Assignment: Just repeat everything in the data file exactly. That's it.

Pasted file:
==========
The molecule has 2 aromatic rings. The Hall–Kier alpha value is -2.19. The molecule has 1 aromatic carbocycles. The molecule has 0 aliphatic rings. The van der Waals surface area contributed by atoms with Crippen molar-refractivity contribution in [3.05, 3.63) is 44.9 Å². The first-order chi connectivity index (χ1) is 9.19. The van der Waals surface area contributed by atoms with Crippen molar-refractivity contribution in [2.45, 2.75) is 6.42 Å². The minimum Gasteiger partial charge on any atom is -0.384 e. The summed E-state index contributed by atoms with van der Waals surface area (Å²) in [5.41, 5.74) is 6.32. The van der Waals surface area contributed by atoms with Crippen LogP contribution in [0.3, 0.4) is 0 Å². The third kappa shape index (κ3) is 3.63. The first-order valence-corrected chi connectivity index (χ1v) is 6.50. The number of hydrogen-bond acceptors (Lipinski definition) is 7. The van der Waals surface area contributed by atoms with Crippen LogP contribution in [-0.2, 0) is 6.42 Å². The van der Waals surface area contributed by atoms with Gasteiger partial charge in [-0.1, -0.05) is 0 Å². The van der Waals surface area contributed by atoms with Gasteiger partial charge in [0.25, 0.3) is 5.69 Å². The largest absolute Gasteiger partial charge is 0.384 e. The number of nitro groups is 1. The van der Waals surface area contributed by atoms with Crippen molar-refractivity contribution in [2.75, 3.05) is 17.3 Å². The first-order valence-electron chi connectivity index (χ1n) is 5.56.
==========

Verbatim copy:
The molecule has 2 aromatic rings. The Hall–Kier alpha value is -2.19. The molecule has 1 aromatic carbocycles. The molecule has 0 aliphatic rings. The van der Waals surface area contributed by atoms with Crippen molar-refractivity contribution in [3.05, 3.63) is 44.9 Å². The first-order chi connectivity index (χ1) is 9.19. The van der Waals surface area contributed by atoms with Crippen molar-refractivity contribution in [2.45, 2.75) is 6.42 Å². The minimum Gasteiger partial charge on any atom is -0.384 e. The summed E-state index contributed by atoms with van der Waals surface area (Å²) in [5.41, 5.74) is 6.32. The van der Waals surface area contributed by atoms with Crippen LogP contribution in [0.3, 0.4) is 0 Å². The third kappa shape index (κ3) is 3.63. The first-order valence-corrected chi connectivity index (χ1v) is 6.50. The number of hydrogen-bond acceptors (Lipinski definition) is 7. The van der Waals surface area contributed by atoms with Crippen LogP contribution in [-0.2, 0) is 6.42 Å². The van der Waals surface area contributed by atoms with Gasteiger partial charge in [-0.1, -0.05) is 0 Å². The van der Waals surface area contributed by atoms with Gasteiger partial charge in [0.25, 0.3) is 5.69 Å². The largest absolute Gasteiger partial charge is 0.384 e. The number of nitro groups is 1. The van der Waals surface area contributed by atoms with Crippen molar-refractivity contribution in [2.75, 3.05) is 17.3 Å². The first-order valence-electron chi connectivity index (χ1n) is 5.56.